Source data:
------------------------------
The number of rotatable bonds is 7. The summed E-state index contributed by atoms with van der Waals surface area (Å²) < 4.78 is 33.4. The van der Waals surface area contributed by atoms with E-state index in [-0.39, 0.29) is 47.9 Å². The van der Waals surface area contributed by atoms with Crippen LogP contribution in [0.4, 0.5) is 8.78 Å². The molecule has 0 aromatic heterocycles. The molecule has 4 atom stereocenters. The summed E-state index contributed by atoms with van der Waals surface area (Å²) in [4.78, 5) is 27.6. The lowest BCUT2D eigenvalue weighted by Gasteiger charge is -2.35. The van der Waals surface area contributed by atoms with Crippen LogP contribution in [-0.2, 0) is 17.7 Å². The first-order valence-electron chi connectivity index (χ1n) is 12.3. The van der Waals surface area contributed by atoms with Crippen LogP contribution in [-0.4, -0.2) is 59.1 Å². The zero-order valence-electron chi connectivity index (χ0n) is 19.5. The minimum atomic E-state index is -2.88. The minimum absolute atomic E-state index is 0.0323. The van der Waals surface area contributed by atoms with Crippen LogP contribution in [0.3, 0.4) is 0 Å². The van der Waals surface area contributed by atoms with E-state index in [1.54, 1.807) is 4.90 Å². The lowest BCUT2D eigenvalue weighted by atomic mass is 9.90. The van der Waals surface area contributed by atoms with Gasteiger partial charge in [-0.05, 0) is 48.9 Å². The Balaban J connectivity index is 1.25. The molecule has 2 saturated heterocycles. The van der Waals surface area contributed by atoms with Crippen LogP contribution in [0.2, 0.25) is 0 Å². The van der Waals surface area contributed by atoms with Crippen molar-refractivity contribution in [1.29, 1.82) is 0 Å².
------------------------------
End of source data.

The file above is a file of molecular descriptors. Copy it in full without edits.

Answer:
The number of rotatable bonds is 7. The summed E-state index contributed by atoms with van der Waals surface area (Å²) < 4.78 is 33.4. The van der Waals surface area contributed by atoms with E-state index in [-0.39, 0.29) is 47.9 Å². The van der Waals surface area contributed by atoms with Crippen LogP contribution in [0.4, 0.5) is 8.78 Å². The molecule has 0 aromatic heterocycles. The molecule has 4 atom stereocenters. The summed E-state index contributed by atoms with van der Waals surface area (Å²) in [4.78, 5) is 27.6. The lowest BCUT2D eigenvalue weighted by Gasteiger charge is -2.35. The van der Waals surface area contributed by atoms with Crippen LogP contribution in [-0.2, 0) is 17.7 Å². The first-order valence-electron chi connectivity index (χ1n) is 12.3. The van der Waals surface area contributed by atoms with Crippen LogP contribution in [-0.4, -0.2) is 59.1 Å². The zero-order valence-electron chi connectivity index (χ0n) is 19.5. The minimum atomic E-state index is -2.88. The minimum absolute atomic E-state index is 0.0323. The van der Waals surface area contributed by atoms with Crippen LogP contribution in [0.3, 0.4) is 0 Å². The van der Waals surface area contributed by atoms with E-state index in [1.54, 1.807) is 4.90 Å². The lowest BCUT2D eigenvalue weighted by atomic mass is 9.90. The van der Waals surface area contributed by atoms with Gasteiger partial charge in [-0.05, 0) is 48.9 Å². The Balaban J connectivity index is 1.25. The molecule has 2 saturated heterocycles. The van der Waals surface area contributed by atoms with Crippen LogP contribution in [0.2, 0.25) is 0 Å². The van der Waals surface area contributed by atoms with Crippen molar-refractivity contribution in [1.29, 1.82) is 0 Å².